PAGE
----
You may know Carolyn Cope as Umami Girl. She stops by on Tuesdays with ideas on preparing fruits and vegetables. —The Mgmt.
As spry young college graduates in the early dot-com era, we used to joke that the dozens of small companies springing up on a daily basis might have been named with a random word generator. Let the machine choose one from Column A: Technology Words and maybe one from Column B: Relationship Words or Column C: Nerd Words, and you'd be filing for IPO within months. Since it's bad form to speak ill of the dead, I'll offer only my own beloved former employer by way of example, born Cyber Dialogue, and currently (still!) doing business as Fulcrum Analytics. See what I mean?
(Then, of course, somebody went and made one of those machines, but that's another story entirely.)
Usually I like to tell myself how much I've grown and changed in the years since then. I could be mistaken for a real adult these days. But then, here's me, having a little too much fun working for websites, and contemplating the use of a random word generator to decide which of my favorite roasted cauliflower recipes to share with you.
It's really not my fault, though. It's just that cauliflower, with its curly-headed mid-winter optimism and nearly endless ability to make friends with other foods, shares a lot of the blank-slate qualities of those nascent companies. Starting with nothing but a good head, a pantry-sized space and a little fire, you can produce a vast array of IPO-worthy side dishes in less than half an hour. (That's even faster than most of those companies got started, although not as much faster as you might think.) Karen Page and Andrew Dornenburg's The Flavor Bible is an invaluable resource for this sort of culinary experimentation. If only there had been a companion book for dot-commers.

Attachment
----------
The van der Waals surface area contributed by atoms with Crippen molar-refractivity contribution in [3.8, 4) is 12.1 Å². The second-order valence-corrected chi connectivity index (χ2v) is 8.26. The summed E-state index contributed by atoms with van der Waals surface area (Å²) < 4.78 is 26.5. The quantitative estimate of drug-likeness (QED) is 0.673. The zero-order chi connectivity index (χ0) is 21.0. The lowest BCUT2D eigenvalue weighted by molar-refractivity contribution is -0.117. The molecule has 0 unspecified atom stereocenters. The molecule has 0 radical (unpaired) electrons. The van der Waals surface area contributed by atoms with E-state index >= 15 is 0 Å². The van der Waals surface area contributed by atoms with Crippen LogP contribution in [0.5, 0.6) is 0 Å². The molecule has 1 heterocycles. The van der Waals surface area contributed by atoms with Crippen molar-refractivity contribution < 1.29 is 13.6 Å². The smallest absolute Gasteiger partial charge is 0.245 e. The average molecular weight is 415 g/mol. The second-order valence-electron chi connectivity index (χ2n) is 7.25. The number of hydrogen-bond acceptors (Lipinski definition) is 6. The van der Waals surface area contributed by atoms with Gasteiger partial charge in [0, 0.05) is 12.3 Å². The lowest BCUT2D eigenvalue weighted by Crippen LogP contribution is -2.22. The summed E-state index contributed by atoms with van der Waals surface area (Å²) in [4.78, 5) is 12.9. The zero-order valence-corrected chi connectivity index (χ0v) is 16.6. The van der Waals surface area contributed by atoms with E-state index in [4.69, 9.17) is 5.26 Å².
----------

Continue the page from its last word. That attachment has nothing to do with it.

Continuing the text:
In the end I chose this recipe for two reasons. First, I thought you might have some leftover cilantro from your Super Bowl guacamole. And second, because it makes use of quite a few of cauliflower's flavor affinities in one shot: dried red chile peppers, coriander, and cumin (all in the chili powder), cilantro, lime, and white wine vinegar in the dressing, along with salt and olive oil.
What are your favorite flavors for roasted cauliflower?
1 head cauliflower
2 tablespoons olive oil
2 teaspoons chili powder
1/2 teaspoon salt, divided
Freshly ground black pepper
1/4 cup extra-virgin olive oil
Juice of 1/2 lime
1 teaspoon white wine vinegar
1/2 small bunch cilantro (leaves and delicate stems), roughly chopped
2 small cloves garlic, roughly chopped
Preheat oven to 425°F with a rack in the center. Wash and thoroughly dry the cauliflower and cut into large florets.
In a small bowl, combine the two tablespoons olive oil, chili powder, 1/4 teaspoon of the salt and some freshly ground black pepper. Place the cauliflower florets on a baking sheet and toss well with the oil mixture. Roast for 25 minutes, turning once with a spatula mid-roasting.
While the cauliflower roasts, combine the extra-virgin olive oil, lime juice, vinegar, cilantro, garlic, and remaining 1/4 teaspoon salt in a blender. Blend until smooth, stopping to scrape down sides as necessary.
Drizzle the roasted cauliflower with the dressing and serve immediately.
|Nutrition Facts (per serving)|
|Amount per serving|
|% Daily Value*|
|Total Fat 21g||27%|
|Saturated Fat 3g||15%|
|Total Carbohydrate 8g||3%|
|Dietary Fiber 4g||14%|
|Total Sugars 3g|
|Vitamin C 66mg||332%|
|*The % Daily Value (DV) tells you how much a nutrient in a food serving contributes to a daily diet. 2,000 calories a day is used for general nutrition advice.|